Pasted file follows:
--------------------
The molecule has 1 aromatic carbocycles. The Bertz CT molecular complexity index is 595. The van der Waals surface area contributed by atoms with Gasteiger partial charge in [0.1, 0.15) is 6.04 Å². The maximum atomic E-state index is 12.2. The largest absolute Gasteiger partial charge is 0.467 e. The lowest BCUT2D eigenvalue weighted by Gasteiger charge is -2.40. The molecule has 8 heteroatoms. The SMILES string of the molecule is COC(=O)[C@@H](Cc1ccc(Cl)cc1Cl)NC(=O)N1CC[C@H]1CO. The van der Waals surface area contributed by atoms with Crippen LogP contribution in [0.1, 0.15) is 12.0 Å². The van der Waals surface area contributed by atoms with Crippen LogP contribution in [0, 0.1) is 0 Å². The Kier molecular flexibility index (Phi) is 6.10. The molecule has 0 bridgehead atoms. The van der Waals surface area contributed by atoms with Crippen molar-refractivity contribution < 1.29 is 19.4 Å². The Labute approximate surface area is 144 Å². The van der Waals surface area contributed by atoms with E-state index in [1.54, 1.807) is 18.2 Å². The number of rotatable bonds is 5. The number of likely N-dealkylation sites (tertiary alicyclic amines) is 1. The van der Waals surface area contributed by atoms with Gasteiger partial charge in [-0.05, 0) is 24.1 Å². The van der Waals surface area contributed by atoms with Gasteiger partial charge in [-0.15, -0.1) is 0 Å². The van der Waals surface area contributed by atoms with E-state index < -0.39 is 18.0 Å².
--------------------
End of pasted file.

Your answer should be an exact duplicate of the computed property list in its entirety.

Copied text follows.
The molecule has 1 aromatic carbocycles. The Bertz CT molecular complexity index is 595. The van der Waals surface area contributed by atoms with Gasteiger partial charge in [0.1, 0.15) is 6.04 Å². The maximum atomic E-state index is 12.2. The largest absolute Gasteiger partial charge is 0.467 e. The lowest BCUT2D eigenvalue weighted by Gasteiger charge is -2.40. The molecule has 8 heteroatoms. The SMILES string of the molecule is COC(=O)[C@@H](Cc1ccc(Cl)cc1Cl)NC(=O)N1CC[C@H]1CO. The van der Waals surface area contributed by atoms with Crippen LogP contribution in [0.1, 0.15) is 12.0 Å². The van der Waals surface area contributed by atoms with Crippen LogP contribution in [0, 0.1) is 0 Å². The Kier molecular flexibility index (Phi) is 6.10. The molecule has 0 bridgehead atoms. The van der Waals surface area contributed by atoms with Crippen molar-refractivity contribution < 1.29 is 19.4 Å². The Labute approximate surface area is 144 Å². The van der Waals surface area contributed by atoms with E-state index in [1.54, 1.807) is 18.2 Å². The number of rotatable bonds is 5. The number of likely N-dealkylation sites (tertiary alicyclic amines) is 1. The van der Waals surface area contributed by atoms with Gasteiger partial charge in [-0.05, 0) is 24.1 Å². The van der Waals surface area contributed by atoms with Gasteiger partial charge in [-0.15, -0.1) is 0 Å². The van der Waals surface area contributed by atoms with E-state index < -0.39 is 18.0 Å².